In contrast to the kappa variant, the delta variant showed significantly low susceptibility to imdevimab and moderate susceptibility to casirivimab.

Antibody-mediated neutralization efficacy against SARS-CoV-2 variants. (A) A549-AT cells were incubated with serially diluted (1:2) sera from convalescent plasma with the indicated SARS-CoV-2 variant. Dots indicate convalescent sera (grey), negative sera (black) and a serum from an immunocompromised individual with a lasting SARS-CoV-2 infection (green). (B) A549-AT cells were incubated with serially diluted (1:2) sera from vaccinated individuals together with the indicated SARS-CoV-2 variant. Dots indicate individual sera from BNT162b2 (blue), mRNA1273 (red) vaccinated individuals and SARS-CoV-2 negative sera (black). Additionally, a serum from a convalescent and BNT162b2-vaccinated individual (green) is shown. Statistical significance compared to FFM1 (B) and FFM7 (B.1) was calculated by two-tailed, paired student’s t-tests. Green dots (A+B) were excluded from significance testing. Mean values are depicted from two replicates. Asterisks indicate p-values as * (p < 0.05), ** (p ≤ 0.01), and *** (p ≤ 0.001).

Study significance

The study signifies that SARS-CoV-2 variants containing L452R spike mutation are more resistant to antibody-mediated neutralization than previously circulating variants with D614G spike mutation. Furthermore, compared to the co-circulating kappa variant, the delta variant has lower susceptibility to neutralization by antibodies induced by vaccination or infection.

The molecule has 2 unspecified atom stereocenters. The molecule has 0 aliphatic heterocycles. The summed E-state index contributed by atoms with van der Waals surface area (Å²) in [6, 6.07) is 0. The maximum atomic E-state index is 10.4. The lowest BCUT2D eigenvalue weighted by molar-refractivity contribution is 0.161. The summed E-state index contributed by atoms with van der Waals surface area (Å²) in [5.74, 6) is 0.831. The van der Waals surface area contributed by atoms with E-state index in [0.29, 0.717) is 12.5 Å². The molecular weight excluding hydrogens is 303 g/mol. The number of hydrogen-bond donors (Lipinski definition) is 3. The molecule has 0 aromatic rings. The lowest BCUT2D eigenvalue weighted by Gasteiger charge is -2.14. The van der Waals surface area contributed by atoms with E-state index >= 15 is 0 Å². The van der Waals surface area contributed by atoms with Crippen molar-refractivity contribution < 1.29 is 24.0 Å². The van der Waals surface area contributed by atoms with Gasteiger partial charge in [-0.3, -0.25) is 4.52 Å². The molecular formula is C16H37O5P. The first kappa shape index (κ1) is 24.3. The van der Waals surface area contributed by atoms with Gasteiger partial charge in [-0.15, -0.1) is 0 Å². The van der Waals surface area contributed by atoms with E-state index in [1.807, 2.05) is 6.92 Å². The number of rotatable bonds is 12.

Among currently available monoclonal antibodies, casirivimab is not effective against the kappa variant containing E484Q mutation. In contrast, the delta variant with T478K mutation exhibits resistance to imdevimab-mediated neutralization. Importantly, combination therapy with imdevimab and casirivimab offers effective neutralization of both kappa and delta variants.

*Important Notice

medRxiv publishes preliminary scientific reports that are not peer-reviewed and, therefore, should not be regarded as conclusive, guide clinical practice/health-related behavior, or treated as established information.

Journal reference:
  • Wilhelm A. 2021. Antibody mediated neutralization of authentic SARS-CoV-2 B.1.617 variants harboring L452R and T478K/E484Q, medRxiv, https://doi.org/10.1101/2021.08.09.21261704,  https://www.medrxiv.org/content/10.1101/2021.08.09.21261704v2

Posted in: Medical Research News | Disease/Infection News

Tags: Antibodies, Antibody, Convalescent Plasma, Coronavirus, Coronavirus Disease COVID-19, Efficacy, Mutation, Pandemic, Protein, Respiratory, SARS, SARS-CoV-2, Severe Acute Respiratory, Severe Acute Respiratory Syndrome, Spike Protein, Syndrome, Vaccine, Virus

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Written by

Dr. Sanchari Sinha Dutta

Dr. Sanchari Sinha Dutta is a science communicator who believes in spreading the power of science in every corner of the world. She has a Bachelor of Science (B.Sc.) degree and a Master's of Science (M.Sc.) in biology and human physiology. Following her Master's degree, Sanchari went on to study a Ph.D. in human physiology. She has authored more than 10 original research articles, all of which have been published in world renowned international journals.